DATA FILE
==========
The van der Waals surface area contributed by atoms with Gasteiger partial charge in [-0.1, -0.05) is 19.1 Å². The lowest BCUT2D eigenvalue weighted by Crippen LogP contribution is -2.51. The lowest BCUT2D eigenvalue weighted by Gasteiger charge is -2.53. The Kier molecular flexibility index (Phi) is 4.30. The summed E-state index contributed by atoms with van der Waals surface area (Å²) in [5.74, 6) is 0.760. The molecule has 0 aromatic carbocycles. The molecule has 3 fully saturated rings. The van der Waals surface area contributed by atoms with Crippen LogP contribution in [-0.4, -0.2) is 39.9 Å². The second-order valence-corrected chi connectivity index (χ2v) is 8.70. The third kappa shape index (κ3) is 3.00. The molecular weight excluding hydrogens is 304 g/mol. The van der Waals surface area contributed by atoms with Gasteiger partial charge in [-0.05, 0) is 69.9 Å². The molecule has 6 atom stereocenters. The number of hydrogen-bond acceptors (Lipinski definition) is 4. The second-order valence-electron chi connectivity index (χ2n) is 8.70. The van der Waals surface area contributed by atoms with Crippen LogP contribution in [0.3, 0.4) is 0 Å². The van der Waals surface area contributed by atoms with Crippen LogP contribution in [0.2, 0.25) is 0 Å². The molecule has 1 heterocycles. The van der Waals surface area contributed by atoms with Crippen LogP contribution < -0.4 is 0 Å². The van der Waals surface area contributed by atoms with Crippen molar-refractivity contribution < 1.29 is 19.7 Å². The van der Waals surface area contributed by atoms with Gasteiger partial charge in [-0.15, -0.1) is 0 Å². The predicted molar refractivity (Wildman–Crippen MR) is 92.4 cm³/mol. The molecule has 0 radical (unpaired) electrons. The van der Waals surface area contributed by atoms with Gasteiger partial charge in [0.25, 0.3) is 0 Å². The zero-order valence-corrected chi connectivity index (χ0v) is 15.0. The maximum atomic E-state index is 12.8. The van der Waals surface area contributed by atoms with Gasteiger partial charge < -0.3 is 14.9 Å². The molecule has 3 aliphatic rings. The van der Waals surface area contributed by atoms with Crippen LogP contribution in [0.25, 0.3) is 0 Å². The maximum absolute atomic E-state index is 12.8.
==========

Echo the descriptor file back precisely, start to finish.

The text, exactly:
The van der Waals surface area contributed by atoms with Gasteiger partial charge in [-0.1, -0.05) is 19.1 Å². The lowest BCUT2D eigenvalue weighted by Crippen LogP contribution is -2.51. The lowest BCUT2D eigenvalue weighted by Gasteiger charge is -2.53. The Kier molecular flexibility index (Phi) is 4.30. The summed E-state index contributed by atoms with van der Waals surface area (Å²) in [5.74, 6) is 0.760. The molecule has 0 aromatic carbocycles. The molecule has 3 fully saturated rings. The van der Waals surface area contributed by atoms with Crippen LogP contribution in [-0.4, -0.2) is 39.9 Å². The second-order valence-corrected chi connectivity index (χ2v) is 8.70. The third kappa shape index (κ3) is 3.00. The molecular weight excluding hydrogens is 304 g/mol. The van der Waals surface area contributed by atoms with Gasteiger partial charge in [-0.05, 0) is 69.9 Å². The molecule has 6 atom stereocenters. The number of hydrogen-bond acceptors (Lipinski definition) is 4. The second-order valence-electron chi connectivity index (χ2n) is 8.70. The van der Waals surface area contributed by atoms with Crippen LogP contribution in [0.3, 0.4) is 0 Å². The van der Waals surface area contributed by atoms with Crippen LogP contribution in [0.2, 0.25) is 0 Å². The molecule has 1 heterocycles. The van der Waals surface area contributed by atoms with Crippen LogP contribution < -0.4 is 0 Å². The van der Waals surface area contributed by atoms with Crippen molar-refractivity contribution < 1.29 is 19.7 Å². The van der Waals surface area contributed by atoms with Gasteiger partial charge in [-0.15, -0.1) is 0 Å². The predicted molar refractivity (Wildman–Crippen MR) is 92.4 cm³/mol. The molecule has 0 radical (unpaired) electrons. The van der Waals surface area contributed by atoms with Gasteiger partial charge in [0.25, 0.3) is 0 Å². The zero-order valence-corrected chi connectivity index (χ0v) is 15.0. The maximum atomic E-state index is 12.8. The van der Waals surface area contributed by atoms with Gasteiger partial charge < -0.3 is 14.9 Å². The molecule has 3 aliphatic rings. The van der Waals surface area contributed by atoms with Crippen LogP contribution in [0.25, 0.3) is 0 Å². The maximum absolute atomic E-state index is 12.8.